18:02 GMT +323 October 2019
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    A Daesh terrorist holds Daesh's flag as he stands on a tank they captured from Syrian government forces, in the town of Qaryatain southwest of Palmyra, central Syria. file photo

    Pain in Palmyra: What Syria Should Expect After Daesh's Return to Strategic City

    © AP Photo / Rased News Network via AP, File
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    It seems that Daesh's attack on Palmyra was a bolt from the blue for the Syrian Army, which has been preoccupied with the liberation of Aleppo; the attack came as a result of protracted humanitarian pauses which allowed terrorists to regroup, according to RIA Novosti political analyst Alexander Khrolenko.

    Syrian army soldier places a Syrian national flag during a battle with rebel fighters at the Ramouseh front line, east of Aleppo, Syria
    © AP Photo / Hassan Ammar
    On Sunday, it was reported that Daesh (ISIL/ISIS) had managed to retake the ancient city of Palmyra in Syria, hours after they were driven back by Russia's Aerospace Forces.

    The Russian Center for Syrian Reconciliation reported that more than 4,000 Daesh terrorists had regrouped in a bid to reclaim Palmyra, which had been liberated from the jihadists earlier this year.

    Khrolenko recalled that armed with heavy weaponry, armored vehicles and tanks, Daesh militants arrived in Palmyra from Raqqa, with the terrorist group's reinforcements coming from Deir ez-Zor. They were motivated by the US airstrikes in Raqqa, according to him.

    This image posted online on Dec. 10, 2016, by Daesh supporters on an anonymous photo sharing website, purports to show a gun-mounted vehicle operated by Daesh firing at Syrian troops, north of Palmyra
    © AP Photo / Militant Photo
    This image posted online on Dec. 10, 2016, by Daesh supporters on an anonymous photo sharing website, purports to show a gun-mounted vehicle operated by Daesh firing at Syrian troops, north of Palmyra

    "The purpose is to take control of the oil and gas fields and Dzhazal Al-Shaer," he said, adding that the terrorists have already captured several heights on the mountain ridge of Al-Tar.

    "For the development of their military success, the terrorists are trying to cut the strategic Palmyra – Homs road. It seems that everything comes full circle," Khrolenko said.

    Earlier, it was planned that Palmyra should become a stronghold for the Syrian Army's offensives against Raqqa and Deir ez-Zor. Right now, we are witnessing the opposite, he added.

    "Notably, Daesh's morale is not broken and its logistical schemes operate flawlessly. As for Damascus, it will have to redeploy some of its army units from Aleppo to Palmyra," Khrolenko said.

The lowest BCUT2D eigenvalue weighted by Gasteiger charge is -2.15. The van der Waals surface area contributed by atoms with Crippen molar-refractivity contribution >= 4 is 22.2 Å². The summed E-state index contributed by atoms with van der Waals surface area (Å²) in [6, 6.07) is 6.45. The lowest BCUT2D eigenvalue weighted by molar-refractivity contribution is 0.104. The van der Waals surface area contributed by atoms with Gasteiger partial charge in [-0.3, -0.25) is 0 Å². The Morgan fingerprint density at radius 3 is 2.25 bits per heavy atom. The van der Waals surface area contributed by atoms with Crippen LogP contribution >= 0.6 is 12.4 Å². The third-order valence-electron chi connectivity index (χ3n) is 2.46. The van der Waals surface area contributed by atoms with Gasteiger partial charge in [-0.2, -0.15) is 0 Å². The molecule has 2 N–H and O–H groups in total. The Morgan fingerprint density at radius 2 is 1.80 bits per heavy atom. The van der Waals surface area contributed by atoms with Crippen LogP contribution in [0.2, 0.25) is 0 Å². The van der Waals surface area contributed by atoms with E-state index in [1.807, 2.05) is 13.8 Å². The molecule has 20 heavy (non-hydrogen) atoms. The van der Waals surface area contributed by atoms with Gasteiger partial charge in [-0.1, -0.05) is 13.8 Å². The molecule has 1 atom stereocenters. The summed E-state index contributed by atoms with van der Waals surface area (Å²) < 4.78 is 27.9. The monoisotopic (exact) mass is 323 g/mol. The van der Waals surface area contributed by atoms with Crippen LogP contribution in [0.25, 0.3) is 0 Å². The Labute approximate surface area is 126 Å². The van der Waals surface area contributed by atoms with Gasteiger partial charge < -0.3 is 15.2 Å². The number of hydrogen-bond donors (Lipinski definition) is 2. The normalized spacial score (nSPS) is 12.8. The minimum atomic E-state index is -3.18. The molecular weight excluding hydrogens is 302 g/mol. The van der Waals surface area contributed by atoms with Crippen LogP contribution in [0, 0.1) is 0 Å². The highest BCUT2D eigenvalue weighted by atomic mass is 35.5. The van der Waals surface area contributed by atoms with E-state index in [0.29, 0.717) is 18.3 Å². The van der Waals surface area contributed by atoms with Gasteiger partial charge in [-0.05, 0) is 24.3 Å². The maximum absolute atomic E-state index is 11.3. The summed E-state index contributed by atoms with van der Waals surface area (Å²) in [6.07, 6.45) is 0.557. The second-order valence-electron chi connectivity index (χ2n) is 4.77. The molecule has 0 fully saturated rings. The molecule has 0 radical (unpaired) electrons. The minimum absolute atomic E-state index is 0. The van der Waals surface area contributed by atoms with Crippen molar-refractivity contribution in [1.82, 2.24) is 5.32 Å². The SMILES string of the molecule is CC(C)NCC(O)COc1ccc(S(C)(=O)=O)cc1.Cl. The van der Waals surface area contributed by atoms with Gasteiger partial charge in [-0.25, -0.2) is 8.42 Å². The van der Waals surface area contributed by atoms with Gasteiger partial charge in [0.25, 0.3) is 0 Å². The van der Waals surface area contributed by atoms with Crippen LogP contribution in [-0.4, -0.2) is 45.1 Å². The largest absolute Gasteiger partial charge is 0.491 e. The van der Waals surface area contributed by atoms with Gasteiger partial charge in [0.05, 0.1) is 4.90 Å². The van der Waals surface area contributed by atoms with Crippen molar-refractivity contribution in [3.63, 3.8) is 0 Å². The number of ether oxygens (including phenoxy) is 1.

He also drew attention to the fact that ahead of the complete triumph of Syrian troops in Aleppo, the US deliberately stopped a military operation to liberate Raqqa, thereby allowing Daesh terrorists to concentrate on other tasks.

    Khrolenko also recalled that on December 8, US President Barack Obama lifted restrictions on the supply of arms, ammunition and military equipment to Washington's allies in Syria.

    "By doing so, the United States, in fact, openly supports terrorists who can hurt [Syrian President] Assad and its allies," Khrolenko pointed out.

    He urged Moscow to consider using its plan B in Syria so as to wipe out Daesh as soon as possible.

    "Russia should do so regardless of the position on the matter of the new US White House administration. Otherwise, the Russian Aerospace Force group's air campaign in Syria will last for decades," Khrolenko concluded.

    Earlier this week, the Russian President's spokesman Dmitry Peskov said that the threat of Palmyra's loss is damaging to the entire civilized world, not only Syria and Russia.

    He added that Russia regrets that it is currently impossible to fully neutralize the terrorists, and that events unfolding around Palmyra were yet again evidence of the Daesh threat.

    The Syrian Army, backed by the Russian Aerospace Forces, liberated Palmyra in March 2016, almost a year after it was captured by the internationally-condemned terrorist group Daesh in May 2015.

    After invading the ancient ruins and adjacent city, the militants destroyed a number of priceless antiquities, including a necropolis, the Arch of Triumph, as well as the temples of Baal Shamin and Bel.

    Related:

    'Short-Lived Setback': Syrian Army Prepares to Retake Palmyra
    Syrian Army Regroups Around Palmyra After 'Coordinated Attack From Daesh & CIA'
    Barbarians at the Gates: 'It Will Take Time to Restore Status Quo in Palmyra'
    The Road to Ruins: Why Daesh Decided to Recapture Palmyra
    Russia Pledges to Do 'Everything' to Prevent Terrorists' Return to Palmyra
    Tags:
    stronghold, terrorists, purpose, control, threat, Daesh, Palmyra, Syria
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